Hang in there, and Good Luck!

Dear Pizzy:

I have a harrasser that is harrassing me for what reason I dont know, I dont even know this person. He has put my whole name in chat-rooms, I found this out by an online friend, now he has my picture on his website from my BUSINESS address.
I have contacted his site to no avail, he still has my picture up, he also has other pictures up of other people as well.

How do I find his web-hoster to make a demand to take my picture, name, ip, etc OFF his website?

To find any contact info for the owner of a website, you can go to and type in the website’s domain name (just the “” portion, i.e. “”) into the WHOIS Lookup box.

Scroll down the page past the Ads, and you’ll see some information that’s available about the domain. There *may* also be a link “For complete domain details” at the bottom of the outlined box. Copy that link into your browser and see what information is available there.

Not everyone has their information publicly available – some can use a privacy service that places the “owner” in a foreign country with false information. But that’s your best shot for finding that type of info.

If you feel you are in physical danger, I would contact the local police department where you are (*not 911*, just call/visit them) and bring any available information you can.

The only “official” advice I can give you is to 1.) report it to youtube, or to the admins of the medium being used to harass you, and 2.) that if the harassment leaves the internet and/or implies there is some real-life threat, that you contact your local police or FBI office with the evidence that it is directly explicitly at you. The article above describes how to go about doing all that, with some links to help you find your FBI office, etc. This only works if you have not responded in kind to any of the harassment. If you have responded equally then you’re just caught up in an internet drama war, and I can’t provide any advice on that.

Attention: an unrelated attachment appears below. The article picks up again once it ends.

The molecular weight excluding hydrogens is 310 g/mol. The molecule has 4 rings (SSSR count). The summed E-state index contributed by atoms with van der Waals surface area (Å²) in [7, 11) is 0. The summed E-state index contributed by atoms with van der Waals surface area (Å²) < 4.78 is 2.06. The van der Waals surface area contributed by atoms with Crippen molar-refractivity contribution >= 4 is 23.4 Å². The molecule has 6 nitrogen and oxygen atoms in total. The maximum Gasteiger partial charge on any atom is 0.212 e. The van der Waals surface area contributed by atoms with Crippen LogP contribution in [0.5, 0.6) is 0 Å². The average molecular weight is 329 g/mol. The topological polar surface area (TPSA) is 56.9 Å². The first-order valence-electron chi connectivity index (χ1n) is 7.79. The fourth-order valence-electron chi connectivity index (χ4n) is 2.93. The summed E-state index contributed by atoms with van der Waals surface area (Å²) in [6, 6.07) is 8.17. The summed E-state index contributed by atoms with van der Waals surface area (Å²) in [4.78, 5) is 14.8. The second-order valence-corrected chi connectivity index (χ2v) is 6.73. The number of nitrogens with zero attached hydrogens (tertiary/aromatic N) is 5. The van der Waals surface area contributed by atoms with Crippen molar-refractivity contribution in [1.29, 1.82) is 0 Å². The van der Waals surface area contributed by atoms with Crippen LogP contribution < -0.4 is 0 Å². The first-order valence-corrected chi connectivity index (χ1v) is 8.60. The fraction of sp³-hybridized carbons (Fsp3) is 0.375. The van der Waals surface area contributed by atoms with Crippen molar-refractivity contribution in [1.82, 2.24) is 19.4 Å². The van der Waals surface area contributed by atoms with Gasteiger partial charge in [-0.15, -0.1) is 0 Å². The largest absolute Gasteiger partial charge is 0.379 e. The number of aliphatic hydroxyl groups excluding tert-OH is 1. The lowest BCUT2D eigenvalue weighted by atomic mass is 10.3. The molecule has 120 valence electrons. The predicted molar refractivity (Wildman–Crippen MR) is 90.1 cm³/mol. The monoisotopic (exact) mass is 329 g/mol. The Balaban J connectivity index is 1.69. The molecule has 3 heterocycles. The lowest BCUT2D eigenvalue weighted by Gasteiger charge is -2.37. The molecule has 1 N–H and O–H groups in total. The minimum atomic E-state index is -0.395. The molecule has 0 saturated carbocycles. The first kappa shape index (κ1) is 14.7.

In my case, I reported 3 different methods of attack that my stalker used via youtube’s harassment page, but took it upon myself (which I do not recommend) to find the individual’s personal information and see if there was someone more rational that knew them who could talk them out of it. I do not know which method worked, because within 24 hours of reporting the 3rd incident and contacting who I determined to be the stalker’s family, the youtube channel was gone. The only reason the user would have deleted it their-self would the amount of personal information I had amassed about the actual user who thought they were anonymous…not all users care, necessarily, about who knows what about them, so it could only exacerbate the issue if it backfires.

I realize that my attitude for others are kind. Others feel that I’m in that criteria mentioned in the blog, so they think I’m a easy target for harrassment.

I am in Belgium and I have been severly harassed by a cyberbully from California.
Your claim that I shouldn’t react is odd, because this involves a person who is a member of yahoogroups that I am a member of as well. On the groups themselves he is very well behaved. I did most of the things you suggest here. One of the group owners has reacted very well and immediately posted his offensive comments in the group and told him off. The other group owner however, faulted me in this, and proceeded to bully me in almost exactly the same way as the original bully and on top of that sullied my reputation to the group and prevented me from defending myself by blocking me from posting in the group.
This group-owner is based in Utah. Who do i contact adn what can i do?

You could do a couple things and it all depends on what route you want to take.
1.) is to simply leave the group. Belonging to the yahoo group, while fun, is not inescapable. Someone that carries the conversation beyond the boundaries of the yahoo group setting though is a different story.
2.) would be to report it to yahoo themselves with any evidence you have on the issue. They would be the authorities you would contact in this situation. If the issue leaves yahoo and continues with safety-threatening conversation, then you would probably contact the California or Utah law enforcement.

I am not an expert on any of this and I don’t know how it pertains to anyone outside the US. You might want to check with your local laws and see if there is anything you can do. However, it is an interesting situation you’re in.

Im in a group on facebook and being mobile with no way to leave or report the content, its hard to just ignore the rude posts. I originally thought it was a group for the recently deceased Amanda Todd as the poster put loving and kind messages about how she would be missed and now shes posting pics of bleach and saying how much of a slut she is and that she deserved t die. How do i go about reporting her and her fake group?

With facebook, your options are really limited, but they’re really simple as well. At the time of this posting (since facebook has a knack for changing everything frequently) you can go to their Help page and search for “abuse” and select from the available links on that page. In most cases it would be as simple as finding the “Report Page” link for the group or page.